Mudcat Café message #2163384 The Mudcat Café TM
Thread #104731   Message #2163384
Posted By: GUEST
04-Oct-07 - 03:25 AM
Thread Name: how important is the label traditional singer?
Subject: RE: how important is the label traditional singer?
Addition to below in response to the Cap'ns offensive suggestion above which I have just seen - I don't send anonymous postings - I'd demand an apology if I were a prat.

Whether Bob Roberts is or is not a traditional singer should be decided on a little more than 'gut reaction' (I'd try some Rennies for that). It depends on where and how he learned and sang his songs and whether the community he belonged to was a tradition bearing one. Personally I don't know enough about him to judge, but this is his CV from the BBC index.

"ROBERTS, Bob (A.W.)
Singer. Pinmill, Ipswich, Suffolk. 25.10.53 and 12.7.56.
Aged 46 (1953); a well-known sea adventurer. Was skipper of one of the last Thames sailing barges, the 'Cambria' plying between London, Ipswich and Yarmouth. When forced to earn his living on shore, he has worked as a journalist on sea matters for a number of daily newspapers. He has also written two books on his adventures: Rough and Tumble (Sampson and Low, 1935) and Coasting Barge Master (Edward Arnold 1949).        
He comes of a sea-faring family, his father from Dorset and his mother from Suffolk; went to sea as a boy in a coastal barquentine and as a seaman on coastal barges; a financial crisis at home forced him to work in Fleet Street. Sailed the Atlantic single-handed in a 26-foo cutter; doesn't know why. Shipwrecked on Cocoa Island (off Costa Rica; in the north Pacific; taken off in American schooner and then shipwrecked in her; finally rescued by U.S. Navy and towed to Panama. Then came back to barges; sailed last "bommy barge" for Everards of Greenhithe, and then with his mate Ted Evans sailed the 'Cambria' for Everards,"

As far as singers we have recorded Walter never wrote a song; the nearest thing he came to it was to put a tune to Thomas Hardy's poem, 'The Trampwoman's Tragedy', but as he never sang it to anybody but Pat and I, there was no chance of anybody else taking it up and putting it through the 'traditional sausage machine' so, as far as I'm concerned it cannot be described as 'traditional'.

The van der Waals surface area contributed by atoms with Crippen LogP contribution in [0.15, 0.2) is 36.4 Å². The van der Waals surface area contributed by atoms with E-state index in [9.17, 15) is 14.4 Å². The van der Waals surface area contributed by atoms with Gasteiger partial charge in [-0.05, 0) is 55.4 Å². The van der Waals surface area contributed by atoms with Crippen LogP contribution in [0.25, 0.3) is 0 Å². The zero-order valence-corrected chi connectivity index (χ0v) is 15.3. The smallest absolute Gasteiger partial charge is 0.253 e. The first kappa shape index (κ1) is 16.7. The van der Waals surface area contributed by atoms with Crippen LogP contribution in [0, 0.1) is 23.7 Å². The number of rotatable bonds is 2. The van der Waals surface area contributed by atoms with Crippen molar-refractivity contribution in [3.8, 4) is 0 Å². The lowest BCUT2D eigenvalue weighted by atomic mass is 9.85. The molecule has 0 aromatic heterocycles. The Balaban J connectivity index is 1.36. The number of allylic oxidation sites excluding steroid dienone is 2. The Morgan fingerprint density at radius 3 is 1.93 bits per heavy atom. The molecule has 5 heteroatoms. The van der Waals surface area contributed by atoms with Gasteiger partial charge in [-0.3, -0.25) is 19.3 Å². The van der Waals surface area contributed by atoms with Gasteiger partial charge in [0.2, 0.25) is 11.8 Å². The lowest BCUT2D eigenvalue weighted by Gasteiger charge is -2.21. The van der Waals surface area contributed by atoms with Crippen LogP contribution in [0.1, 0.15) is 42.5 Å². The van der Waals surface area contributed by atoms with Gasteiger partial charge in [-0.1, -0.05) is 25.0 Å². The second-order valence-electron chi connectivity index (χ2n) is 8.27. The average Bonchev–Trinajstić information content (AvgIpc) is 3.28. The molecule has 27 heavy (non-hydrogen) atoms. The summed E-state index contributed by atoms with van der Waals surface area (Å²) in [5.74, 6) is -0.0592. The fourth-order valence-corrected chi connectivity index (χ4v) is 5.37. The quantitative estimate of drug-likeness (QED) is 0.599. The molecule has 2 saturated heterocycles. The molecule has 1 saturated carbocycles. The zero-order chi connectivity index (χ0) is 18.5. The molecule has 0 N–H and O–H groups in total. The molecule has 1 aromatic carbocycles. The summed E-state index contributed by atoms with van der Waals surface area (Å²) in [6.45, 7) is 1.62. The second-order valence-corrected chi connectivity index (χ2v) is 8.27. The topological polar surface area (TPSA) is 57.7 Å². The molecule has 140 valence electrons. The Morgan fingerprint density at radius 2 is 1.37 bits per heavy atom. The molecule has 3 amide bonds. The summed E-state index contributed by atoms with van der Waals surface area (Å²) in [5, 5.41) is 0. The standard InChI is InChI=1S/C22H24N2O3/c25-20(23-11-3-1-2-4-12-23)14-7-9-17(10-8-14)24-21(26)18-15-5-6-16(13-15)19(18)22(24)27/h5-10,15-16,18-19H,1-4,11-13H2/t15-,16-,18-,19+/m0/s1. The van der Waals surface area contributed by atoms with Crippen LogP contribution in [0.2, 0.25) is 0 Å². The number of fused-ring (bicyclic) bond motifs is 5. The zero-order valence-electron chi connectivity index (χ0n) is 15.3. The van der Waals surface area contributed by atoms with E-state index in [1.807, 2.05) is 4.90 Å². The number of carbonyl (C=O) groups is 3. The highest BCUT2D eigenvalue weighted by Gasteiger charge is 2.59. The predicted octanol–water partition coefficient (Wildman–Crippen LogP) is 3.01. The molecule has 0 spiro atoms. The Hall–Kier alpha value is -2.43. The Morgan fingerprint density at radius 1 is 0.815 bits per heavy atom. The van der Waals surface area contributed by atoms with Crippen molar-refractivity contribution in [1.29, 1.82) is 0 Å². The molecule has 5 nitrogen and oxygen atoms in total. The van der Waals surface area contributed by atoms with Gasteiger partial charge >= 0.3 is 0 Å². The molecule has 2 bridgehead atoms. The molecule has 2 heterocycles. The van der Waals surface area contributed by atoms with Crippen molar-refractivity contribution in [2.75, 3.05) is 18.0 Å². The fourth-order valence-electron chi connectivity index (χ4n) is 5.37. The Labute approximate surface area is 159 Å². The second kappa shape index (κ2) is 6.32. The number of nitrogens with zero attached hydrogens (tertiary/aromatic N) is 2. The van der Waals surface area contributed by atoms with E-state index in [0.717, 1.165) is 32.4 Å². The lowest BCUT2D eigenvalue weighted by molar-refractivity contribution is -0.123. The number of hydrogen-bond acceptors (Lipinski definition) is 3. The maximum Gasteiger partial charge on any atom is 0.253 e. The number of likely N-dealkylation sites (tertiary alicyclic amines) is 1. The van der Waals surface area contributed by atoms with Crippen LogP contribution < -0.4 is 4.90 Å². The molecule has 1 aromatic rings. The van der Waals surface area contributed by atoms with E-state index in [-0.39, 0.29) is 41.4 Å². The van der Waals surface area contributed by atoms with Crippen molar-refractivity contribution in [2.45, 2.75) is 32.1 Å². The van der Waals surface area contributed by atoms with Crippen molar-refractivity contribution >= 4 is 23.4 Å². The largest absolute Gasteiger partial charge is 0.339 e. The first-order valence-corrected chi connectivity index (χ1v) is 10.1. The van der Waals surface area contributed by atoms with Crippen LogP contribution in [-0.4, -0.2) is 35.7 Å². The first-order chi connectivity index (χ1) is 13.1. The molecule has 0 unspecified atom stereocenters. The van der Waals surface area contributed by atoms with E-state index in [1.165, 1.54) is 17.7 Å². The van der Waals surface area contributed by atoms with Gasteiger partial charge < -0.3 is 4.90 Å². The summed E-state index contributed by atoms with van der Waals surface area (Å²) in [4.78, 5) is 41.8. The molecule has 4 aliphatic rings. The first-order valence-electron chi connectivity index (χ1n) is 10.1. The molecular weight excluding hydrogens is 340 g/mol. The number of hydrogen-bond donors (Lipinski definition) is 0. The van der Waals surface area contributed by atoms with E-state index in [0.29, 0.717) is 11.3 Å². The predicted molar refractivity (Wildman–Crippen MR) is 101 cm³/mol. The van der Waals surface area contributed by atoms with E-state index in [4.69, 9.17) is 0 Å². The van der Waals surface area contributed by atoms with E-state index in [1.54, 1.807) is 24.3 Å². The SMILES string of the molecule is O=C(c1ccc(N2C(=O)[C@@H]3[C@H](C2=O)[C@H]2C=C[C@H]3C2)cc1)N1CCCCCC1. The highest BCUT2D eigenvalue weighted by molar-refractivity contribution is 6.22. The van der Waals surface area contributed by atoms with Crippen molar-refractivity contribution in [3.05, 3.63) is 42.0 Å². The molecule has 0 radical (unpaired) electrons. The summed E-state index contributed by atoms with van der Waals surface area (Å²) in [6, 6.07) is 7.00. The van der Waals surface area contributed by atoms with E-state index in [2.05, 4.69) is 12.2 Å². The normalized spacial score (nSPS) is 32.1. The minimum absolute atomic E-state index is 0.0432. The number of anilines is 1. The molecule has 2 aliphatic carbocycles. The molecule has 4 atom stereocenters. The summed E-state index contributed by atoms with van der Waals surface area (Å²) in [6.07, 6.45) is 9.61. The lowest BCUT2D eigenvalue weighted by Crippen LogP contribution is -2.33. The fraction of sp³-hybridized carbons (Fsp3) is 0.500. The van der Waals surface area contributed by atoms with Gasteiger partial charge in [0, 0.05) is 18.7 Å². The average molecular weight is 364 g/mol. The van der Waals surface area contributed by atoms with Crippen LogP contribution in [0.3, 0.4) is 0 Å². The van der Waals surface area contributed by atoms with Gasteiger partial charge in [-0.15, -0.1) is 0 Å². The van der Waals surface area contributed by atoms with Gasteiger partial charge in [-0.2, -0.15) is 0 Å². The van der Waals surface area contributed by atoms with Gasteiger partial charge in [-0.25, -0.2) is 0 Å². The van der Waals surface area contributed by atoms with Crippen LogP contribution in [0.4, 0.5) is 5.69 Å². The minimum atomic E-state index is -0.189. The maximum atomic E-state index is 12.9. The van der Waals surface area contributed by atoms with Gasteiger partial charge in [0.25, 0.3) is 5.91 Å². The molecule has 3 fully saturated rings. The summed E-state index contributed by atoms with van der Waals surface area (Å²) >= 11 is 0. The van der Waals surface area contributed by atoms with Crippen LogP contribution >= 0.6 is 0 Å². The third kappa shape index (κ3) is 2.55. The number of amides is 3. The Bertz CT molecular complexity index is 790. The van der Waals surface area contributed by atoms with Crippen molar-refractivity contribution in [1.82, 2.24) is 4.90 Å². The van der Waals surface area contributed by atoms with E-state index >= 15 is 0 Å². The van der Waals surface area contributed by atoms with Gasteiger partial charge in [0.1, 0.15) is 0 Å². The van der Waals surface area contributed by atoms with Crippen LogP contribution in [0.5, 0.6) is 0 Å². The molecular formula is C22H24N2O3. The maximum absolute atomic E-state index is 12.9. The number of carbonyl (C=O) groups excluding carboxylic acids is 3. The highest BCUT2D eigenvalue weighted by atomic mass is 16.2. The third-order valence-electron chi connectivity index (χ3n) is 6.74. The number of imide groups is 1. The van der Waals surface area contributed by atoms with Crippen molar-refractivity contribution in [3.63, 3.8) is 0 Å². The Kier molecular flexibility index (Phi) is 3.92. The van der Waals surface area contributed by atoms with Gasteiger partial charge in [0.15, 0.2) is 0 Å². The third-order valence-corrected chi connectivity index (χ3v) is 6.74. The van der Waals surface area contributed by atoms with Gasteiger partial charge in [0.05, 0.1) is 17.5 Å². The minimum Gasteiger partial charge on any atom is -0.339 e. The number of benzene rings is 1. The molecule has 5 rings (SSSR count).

A number of singers we met did compose songs. Junior Crehan, fiddle player, singer, storyteller (died 1998 aged 90) made a number. To our knowledge only one, 'Lament For Willie Clancy' was taken up by others in his community, and this remained unaltered, so his songs were always referred to here as 'Junior's'.
Duncan Williamson gave us several self-penned songs, but to my knowledge nobody else ever sang them. He was one of a number of people who claimed to have written 'Freeborn Man'. Interestingly (to me) 'Freeborn Man' and 'Shoals of Herring' have been taken up and altered by people they were written about (Travellers and fishermen), whether this qualifies them for the title 'traditional' is, as far as I'm concerned, a moot point. 'Herring' was 'collected' a decade after it was composed, by an American scholar (as 'Shores of Erin'), who described it as 'typical of the songs still to be found among Kerry fishermen'.
We have recorded literally dozens of songs, from Travellers and in West Clare, which must have been made during the lifetimes, or within easy reach of the lives of the singers, but the odd thing is that, except in a few cases, we have been unable to discover the identity of the authors. Two interesting exceptions were a couple of songs, one about a match-made marriage, another concerning a minor incident during the Irish War of Independence (or maybe The Civil War). In both cases we were given descriptions of how the songs were composed; both communally made by a number of people.
Song-making still goes on in Ireland, much of it nowhere near as self-conscious and introspective as that to be found in the UK. The Cap'n will probably be aware of Con 'Fada' O'Driscoll who continues to churn our such magnificent pieces as 'The Spoons Murder', 'The Pool Song' and a recent masterpiece 'Ben Hur', but as popular as these become, they stand little or no chance of becoming traditional as the machinery has been dismantled and that particular factory has been pulled down. Universal literacy and electronic communication have more-or-less guaranteed that new songs come into this world stillborn and the copyright laws have done much to stifle any chance of them entering the 'folk process' and being adapted. Can never see over 200 versions of 'Willie McBride' as is the case with 'Barbara Allen'.
Jim Carroll